>>>> could just drop PKG-INFO files somewhere in site-packages.
>>> Isn't the standard that PKG-INFO is distributed in the root  
>>> directory of the site-packages module? (i.e.  
>>> site-packages/wxPython/PKG-INFO) We would simply need to read this  
>>> file then.
>> Doesn't look consistent, I only have one:
>> /Library/Frameworks/Python.framework/Versions/2.3/lib/python2.3
>> [crack:2.3/lib/python2.3] bob% find . -name "PKG-INFO"
>> ./site-packages/PythonCardPrototype/PKG-INFO
>> and I have wxPython installed (from their installer).
> What I meant is that I think PKG-INFO is auto-created by distutils and  
> thus by default always puts the PKG-INFO (when created) in the same  
> folder, but I'll have to check into this again.

Yeah I think it makes the files but it doesn't install them anywhere.

>>>> There should to be a standard way to install "extra" stuff.. like  
>>>> HTML documentation, example applications, etc.  This may also be a  
>>>> distutils-sig thing.  I don't build "extras" packages yet because  
>>>> I'm lazy and it would take way more than twice as much work per  
>>>> module than I'm already doing.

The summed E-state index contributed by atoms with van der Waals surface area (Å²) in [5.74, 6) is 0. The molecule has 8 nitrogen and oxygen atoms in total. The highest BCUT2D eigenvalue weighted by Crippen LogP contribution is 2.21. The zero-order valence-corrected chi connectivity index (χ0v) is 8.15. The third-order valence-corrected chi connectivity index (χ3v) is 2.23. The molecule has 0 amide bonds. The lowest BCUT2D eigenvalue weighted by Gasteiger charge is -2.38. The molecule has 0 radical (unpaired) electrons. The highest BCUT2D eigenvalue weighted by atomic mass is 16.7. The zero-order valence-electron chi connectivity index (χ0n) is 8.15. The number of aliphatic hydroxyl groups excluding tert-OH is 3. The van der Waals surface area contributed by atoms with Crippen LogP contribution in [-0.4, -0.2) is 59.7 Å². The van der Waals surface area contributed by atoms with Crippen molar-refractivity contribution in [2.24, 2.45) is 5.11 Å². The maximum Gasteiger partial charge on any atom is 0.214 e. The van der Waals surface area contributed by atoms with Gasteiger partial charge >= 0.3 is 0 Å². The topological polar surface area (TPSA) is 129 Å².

>>> I agree this should be in the package format. In the UI, we can do  
>>> something similar to the 'component selection' feature in Windows  
>>> installers. A series of checkboxes will appear, one for each  
>>> component. Click on the one you want to install; all are installed  
>>> by default. The question is - where should the extra stuff go? If we  
>>> define a standard location, they can be "opened" from PackageManager  
>>> and keep people from having to find site-packages on their hard >>  
>>> drive.
>> How about:
>> $HOME/Library/Python/$VERSION/doc
>> /Library/Frameworks/Python.framework/Versions/$VERSION/share/doc
>> The second one already exists for me, and it seems that IPython and  
>> pycurl have put documentation and examples in there.
>> It would be nice if PackageManager could point you to these files.
> This sounds fine to me.
>>>> Putting arbitrary code in the plists should probably be replaced  
>>>> with a more restricted way of doing things.
>>>> binary / source releases should be consolidated into the same part  
>>>> of the plist since they' share so much other metadata (name,  
>>>> description, etc).
>>>> The UI for Package Manager needs to be cleaned up or replaced.. it